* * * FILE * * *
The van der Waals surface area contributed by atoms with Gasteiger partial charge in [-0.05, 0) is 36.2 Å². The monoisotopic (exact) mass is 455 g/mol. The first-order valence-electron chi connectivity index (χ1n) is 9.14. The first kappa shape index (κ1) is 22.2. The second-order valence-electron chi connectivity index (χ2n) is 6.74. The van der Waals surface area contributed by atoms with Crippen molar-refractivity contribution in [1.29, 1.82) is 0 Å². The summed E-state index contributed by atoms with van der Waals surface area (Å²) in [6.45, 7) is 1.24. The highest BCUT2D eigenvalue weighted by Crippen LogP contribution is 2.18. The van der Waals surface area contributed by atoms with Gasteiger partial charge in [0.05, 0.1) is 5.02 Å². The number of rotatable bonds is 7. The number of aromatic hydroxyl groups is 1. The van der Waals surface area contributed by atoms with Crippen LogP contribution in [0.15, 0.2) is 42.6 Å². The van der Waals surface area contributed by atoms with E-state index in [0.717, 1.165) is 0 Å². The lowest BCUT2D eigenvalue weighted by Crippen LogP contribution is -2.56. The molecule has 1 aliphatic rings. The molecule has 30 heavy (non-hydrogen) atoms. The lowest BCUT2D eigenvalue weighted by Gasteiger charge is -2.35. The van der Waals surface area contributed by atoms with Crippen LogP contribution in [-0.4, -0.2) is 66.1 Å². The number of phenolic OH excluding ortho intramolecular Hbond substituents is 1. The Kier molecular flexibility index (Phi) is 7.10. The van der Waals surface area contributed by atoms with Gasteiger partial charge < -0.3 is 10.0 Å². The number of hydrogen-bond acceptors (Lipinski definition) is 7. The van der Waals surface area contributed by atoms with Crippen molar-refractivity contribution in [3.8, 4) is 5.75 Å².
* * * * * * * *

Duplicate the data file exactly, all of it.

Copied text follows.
The van der Waals surface area contributed by atoms with Gasteiger partial charge in [-0.05, 0) is 36.2 Å². The monoisotopic (exact) mass is 455 g/mol. The first-order valence-electron chi connectivity index (χ1n) is 9.14. The first kappa shape index (κ1) is 22.2. The second-order valence-electron chi connectivity index (χ2n) is 6.74. The van der Waals surface area contributed by atoms with Crippen molar-refractivity contribution in [1.29, 1.82) is 0 Å². The summed E-state index contributed by atoms with van der Waals surface area (Å²) in [6.45, 7) is 1.24. The highest BCUT2D eigenvalue weighted by Crippen LogP contribution is 2.18. The van der Waals surface area contributed by atoms with Gasteiger partial charge in [0.05, 0.1) is 5.02 Å². The number of rotatable bonds is 7. The number of aromatic hydroxyl groups is 1. The van der Waals surface area contributed by atoms with Crippen LogP contribution in [0.15, 0.2) is 42.6 Å². The van der Waals surface area contributed by atoms with E-state index in [0.717, 1.165) is 0 Å². The lowest BCUT2D eigenvalue weighted by Crippen LogP contribution is -2.56. The molecule has 1 aliphatic rings. The molecule has 30 heavy (non-hydrogen) atoms. The lowest BCUT2D eigenvalue weighted by Gasteiger charge is -2.35. The van der Waals surface area contributed by atoms with Crippen LogP contribution in [-0.4, -0.2) is 66.1 Å². The number of phenolic OH excluding ortho intramolecular Hbond substituents is 1. The Kier molecular flexibility index (Phi) is 7.10. The van der Waals surface area contributed by atoms with Gasteiger partial charge < -0.3 is 10.0 Å². The number of hydrogen-bond acceptors (Lipinski definition) is 7. The van der Waals surface area contributed by atoms with Crippen molar-refractivity contribution in [3.8, 4) is 5.75 Å².